The International Monetary Fund (IMF) has given the thumbs up to a Central Bank of Kenya decision to waive fees for mobile money transactions of less than Sh1,000.
In the report, the IMF said the move would help deepen financial inclusion in the country as more people that did not have bank accounts could get one.
The global lender noted the positive emergency measures taken during the lockdown period by many countries, including Kenya, Ghana and Myanmar, of encouraging a shift towards cashless transactions via mobile money by introducing incentives to lower costs and increase the limits on transactions for digital transactions.
“Fintech, including mobile money, can help people and firms to maintain and increase access to financial services during lockdowns and the reopening of businesses, given growing preference for cashless and contactless transactions to mitigate the spread,” read part of the report, The Promise of Fintech, which looks at financial inclusion in the face of Covid-19.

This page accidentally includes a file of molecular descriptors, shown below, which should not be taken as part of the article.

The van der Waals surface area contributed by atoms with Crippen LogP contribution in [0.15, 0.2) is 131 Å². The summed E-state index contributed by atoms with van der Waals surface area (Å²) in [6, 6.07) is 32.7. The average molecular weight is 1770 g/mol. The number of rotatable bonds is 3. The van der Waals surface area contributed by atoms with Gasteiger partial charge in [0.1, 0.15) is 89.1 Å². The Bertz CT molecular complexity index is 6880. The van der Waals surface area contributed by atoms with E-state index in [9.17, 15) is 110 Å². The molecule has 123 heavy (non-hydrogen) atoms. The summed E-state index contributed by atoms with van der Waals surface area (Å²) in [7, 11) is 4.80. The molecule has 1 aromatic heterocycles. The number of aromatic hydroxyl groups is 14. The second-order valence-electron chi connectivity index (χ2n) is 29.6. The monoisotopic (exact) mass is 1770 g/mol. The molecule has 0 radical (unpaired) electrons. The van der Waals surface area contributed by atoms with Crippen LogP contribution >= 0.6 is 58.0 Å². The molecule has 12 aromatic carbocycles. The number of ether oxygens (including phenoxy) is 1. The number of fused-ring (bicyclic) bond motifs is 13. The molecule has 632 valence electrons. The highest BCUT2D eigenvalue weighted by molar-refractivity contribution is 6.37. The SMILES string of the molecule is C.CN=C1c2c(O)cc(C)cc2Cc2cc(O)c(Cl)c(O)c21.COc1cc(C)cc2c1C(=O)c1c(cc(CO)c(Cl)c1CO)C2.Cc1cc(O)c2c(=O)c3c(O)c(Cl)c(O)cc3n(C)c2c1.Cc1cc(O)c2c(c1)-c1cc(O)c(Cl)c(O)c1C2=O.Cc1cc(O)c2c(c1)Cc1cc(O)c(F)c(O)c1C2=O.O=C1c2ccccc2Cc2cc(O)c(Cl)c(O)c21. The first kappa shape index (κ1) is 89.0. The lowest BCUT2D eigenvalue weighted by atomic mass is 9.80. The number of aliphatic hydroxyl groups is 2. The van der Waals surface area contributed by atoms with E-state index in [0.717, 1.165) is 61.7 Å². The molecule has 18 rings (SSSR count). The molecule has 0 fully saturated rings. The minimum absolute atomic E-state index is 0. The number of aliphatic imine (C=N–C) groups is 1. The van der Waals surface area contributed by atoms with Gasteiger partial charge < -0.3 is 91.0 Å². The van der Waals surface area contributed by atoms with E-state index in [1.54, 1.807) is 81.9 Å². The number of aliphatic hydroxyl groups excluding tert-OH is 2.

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Days after the country announced its first case of Covid-19 on March 13, Governor Patrick Njoroge announced the Central Bank had reached a deal with payment service providers, including banks and telcos, to waive charges on mobile money transactions of Sh1,000 and below.
These measures, which also included increasing the daily limit for mobile money transactions to Sh150,000, were to remain in place to the end of June.
However, Njoroge extended the measures to the end of the year, noting that this would help increase mobile money transactions.
IMF said such developments could help accelerate the shift toward digital financial services from traditional financial services.